Last week, our staff editorial urged the Rensselaer community to attend President Shirley Ann Jackson’s annual Spring Town Hall Meeting, which was held last Thursday. For the past few years, the meeting has garnered robust attendance from cabinet-level administration and Environmental and Site Services employees, but we think the meeting has fallen short of what should be its intended target demographic: students.
There will always be students that don’t care about goings-on around campus, but there are a large cohort of students who do. But then, why did our article’s writer and photographer see very few—fewer than 10, that is—students at the meeting? Why was the student turnout so low?
The biannual event has a few logistical problems. First of all, for the past many years, the meetings have been held right around midterm week. Rather than holding it at the beginning of the semester and subsequently setting an almost pep rally-type tone for the term, the president’s office has scheduled the meeting during students’ second-busiest and stressful week. We realize that there are some announcements made at the spring meeting that couldn’t be made earlier (e.g. budget numbers and Commencement speakers), but those announcements could be made in other ways.
Aside from being held during a major testing period, this year, the meeting took place on a Thursday afternoon, unlike the Wednesday dates it previously had. As most RPI students know, Wednesday is usually a light class day, due to the Monday/Thursday or Tuesday/Friday schedule that most classes follow. Furthermore, why would the office of the President organize an event at 1 pm that students are encouraged to go to when most of them are in class? We feel that an evening meeting (with dinner served afterwards, perhaps) would increase student attendance dramatically.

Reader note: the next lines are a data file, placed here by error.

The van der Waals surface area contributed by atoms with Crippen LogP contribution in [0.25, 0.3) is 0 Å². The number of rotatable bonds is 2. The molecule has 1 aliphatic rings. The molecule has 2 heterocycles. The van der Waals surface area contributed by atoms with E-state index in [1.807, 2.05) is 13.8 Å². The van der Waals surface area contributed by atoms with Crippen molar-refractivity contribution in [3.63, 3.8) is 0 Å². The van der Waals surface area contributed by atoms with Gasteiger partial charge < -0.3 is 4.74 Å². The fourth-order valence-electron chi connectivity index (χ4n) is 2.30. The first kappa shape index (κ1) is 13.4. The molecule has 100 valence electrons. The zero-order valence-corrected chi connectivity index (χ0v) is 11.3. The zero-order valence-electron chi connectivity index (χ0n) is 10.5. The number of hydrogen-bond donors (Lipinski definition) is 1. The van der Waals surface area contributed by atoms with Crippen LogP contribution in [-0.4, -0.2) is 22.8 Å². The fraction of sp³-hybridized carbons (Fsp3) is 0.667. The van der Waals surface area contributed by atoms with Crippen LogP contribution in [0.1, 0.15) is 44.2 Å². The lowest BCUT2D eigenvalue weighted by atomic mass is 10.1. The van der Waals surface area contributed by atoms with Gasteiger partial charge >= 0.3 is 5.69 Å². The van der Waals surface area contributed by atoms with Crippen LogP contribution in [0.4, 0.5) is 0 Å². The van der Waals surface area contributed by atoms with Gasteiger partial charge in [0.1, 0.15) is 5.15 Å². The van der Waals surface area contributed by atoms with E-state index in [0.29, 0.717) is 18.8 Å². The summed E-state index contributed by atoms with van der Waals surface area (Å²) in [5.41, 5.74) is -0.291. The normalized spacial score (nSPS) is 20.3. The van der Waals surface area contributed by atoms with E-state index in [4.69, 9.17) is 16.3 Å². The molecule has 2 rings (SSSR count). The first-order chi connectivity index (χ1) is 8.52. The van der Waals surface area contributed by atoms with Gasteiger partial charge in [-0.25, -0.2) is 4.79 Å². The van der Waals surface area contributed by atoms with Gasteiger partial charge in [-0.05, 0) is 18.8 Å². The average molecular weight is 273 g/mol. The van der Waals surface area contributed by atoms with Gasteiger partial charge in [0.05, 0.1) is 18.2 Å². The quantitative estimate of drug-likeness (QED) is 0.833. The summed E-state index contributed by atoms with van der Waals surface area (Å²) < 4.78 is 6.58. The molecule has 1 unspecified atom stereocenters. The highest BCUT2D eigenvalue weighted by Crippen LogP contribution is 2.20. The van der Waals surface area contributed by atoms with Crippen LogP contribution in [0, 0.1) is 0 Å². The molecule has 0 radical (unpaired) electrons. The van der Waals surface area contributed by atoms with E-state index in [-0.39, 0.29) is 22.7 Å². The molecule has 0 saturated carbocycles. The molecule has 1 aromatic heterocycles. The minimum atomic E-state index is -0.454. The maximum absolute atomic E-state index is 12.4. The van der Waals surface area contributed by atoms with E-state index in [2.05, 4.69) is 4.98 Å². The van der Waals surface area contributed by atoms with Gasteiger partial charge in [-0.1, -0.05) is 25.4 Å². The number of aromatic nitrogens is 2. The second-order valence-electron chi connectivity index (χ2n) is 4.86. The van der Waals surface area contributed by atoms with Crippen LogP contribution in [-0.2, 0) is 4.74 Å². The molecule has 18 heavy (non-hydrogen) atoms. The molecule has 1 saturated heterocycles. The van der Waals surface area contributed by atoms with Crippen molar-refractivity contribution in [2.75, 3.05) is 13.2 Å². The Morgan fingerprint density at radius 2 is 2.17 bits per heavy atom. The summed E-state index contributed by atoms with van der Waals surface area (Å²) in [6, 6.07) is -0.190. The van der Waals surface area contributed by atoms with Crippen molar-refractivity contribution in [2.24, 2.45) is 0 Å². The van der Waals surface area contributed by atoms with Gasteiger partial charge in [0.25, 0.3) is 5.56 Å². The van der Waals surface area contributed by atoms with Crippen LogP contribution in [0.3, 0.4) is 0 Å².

Once held in the Experimental Media and Performing Arts Concert Hall, the forum is now held in the EMPAC theater. While a nice enough venue, the latter is a much smaller space, and filling it is much less difficult. The president’s office can take credit for a standing room-only crowd, regardless of the fact that the meeting is in a room one-third the size of its first locale.
Jackson has always fielded questions from the community at her meetings. The timing of the meeting caused low student turnout, and low student turnout often means low question volume. On Thursday, not a single member in the audience asked a question, even though the student populace likely had questions. Students have traditionally been the voice of the community, when no students attend, no questions get asked.
In the end, for students, it is important to make an effort to attend and be informed, and for the administration, it would be best if meetings such as this were scheduled at better times so the student population could be better informed.